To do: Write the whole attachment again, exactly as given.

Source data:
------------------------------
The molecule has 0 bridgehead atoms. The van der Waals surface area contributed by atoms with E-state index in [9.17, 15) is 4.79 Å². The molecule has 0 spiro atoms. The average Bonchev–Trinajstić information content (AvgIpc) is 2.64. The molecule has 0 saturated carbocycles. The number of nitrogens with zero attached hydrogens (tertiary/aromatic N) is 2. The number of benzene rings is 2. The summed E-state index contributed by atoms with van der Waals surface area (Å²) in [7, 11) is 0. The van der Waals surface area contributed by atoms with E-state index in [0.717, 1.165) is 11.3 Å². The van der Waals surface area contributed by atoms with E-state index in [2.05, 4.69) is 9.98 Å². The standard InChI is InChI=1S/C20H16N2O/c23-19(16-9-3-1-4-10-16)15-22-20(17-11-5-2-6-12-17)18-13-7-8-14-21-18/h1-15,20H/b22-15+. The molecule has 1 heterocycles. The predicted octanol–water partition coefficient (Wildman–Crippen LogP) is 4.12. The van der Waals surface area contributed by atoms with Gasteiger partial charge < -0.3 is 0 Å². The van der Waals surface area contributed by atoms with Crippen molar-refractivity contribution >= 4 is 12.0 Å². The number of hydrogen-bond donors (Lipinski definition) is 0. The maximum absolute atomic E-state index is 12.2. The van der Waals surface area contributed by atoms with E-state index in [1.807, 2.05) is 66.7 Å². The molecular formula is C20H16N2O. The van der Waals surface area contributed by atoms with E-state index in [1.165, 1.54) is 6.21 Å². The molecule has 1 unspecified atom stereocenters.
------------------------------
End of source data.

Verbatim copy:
The molecule has 0 bridgehead atoms. The van der Waals surface area contributed by atoms with E-state index in [9.17, 15) is 4.79 Å². The molecule has 0 spiro atoms. The average Bonchev–Trinajstić information content (AvgIpc) is 2.64. The molecule has 0 saturated carbocycles. The number of nitrogens with zero attached hydrogens (tertiary/aromatic N) is 2. The number of benzene rings is 2. The summed E-state index contributed by atoms with van der Waals surface area (Å²) in [7, 11) is 0. The van der Waals surface area contributed by atoms with E-state index in [0.717, 1.165) is 11.3 Å². The van der Waals surface area contributed by atoms with E-state index in [2.05, 4.69) is 9.98 Å². The standard InChI is InChI=1S/C20H16N2O/c23-19(16-9-3-1-4-10-16)15-22-20(17-11-5-2-6-12-17)18-13-7-8-14-21-18/h1-15,20H/b22-15+. The molecule has 1 heterocycles. The predicted octanol–water partition coefficient (Wildman–Crippen LogP) is 4.12. The van der Waals surface area contributed by atoms with Gasteiger partial charge < -0.3 is 0 Å². The van der Waals surface area contributed by atoms with Crippen molar-refractivity contribution >= 4 is 12.0 Å². The number of hydrogen-bond donors (Lipinski definition) is 0. The maximum absolute atomic E-state index is 12.2. The van der Waals surface area contributed by atoms with E-state index in [1.807, 2.05) is 66.7 Å². The molecular formula is C20H16N2O. The van der Waals surface area contributed by atoms with E-state index in [1.165, 1.54) is 6.21 Å². The molecule has 1 unspecified atom stereocenters.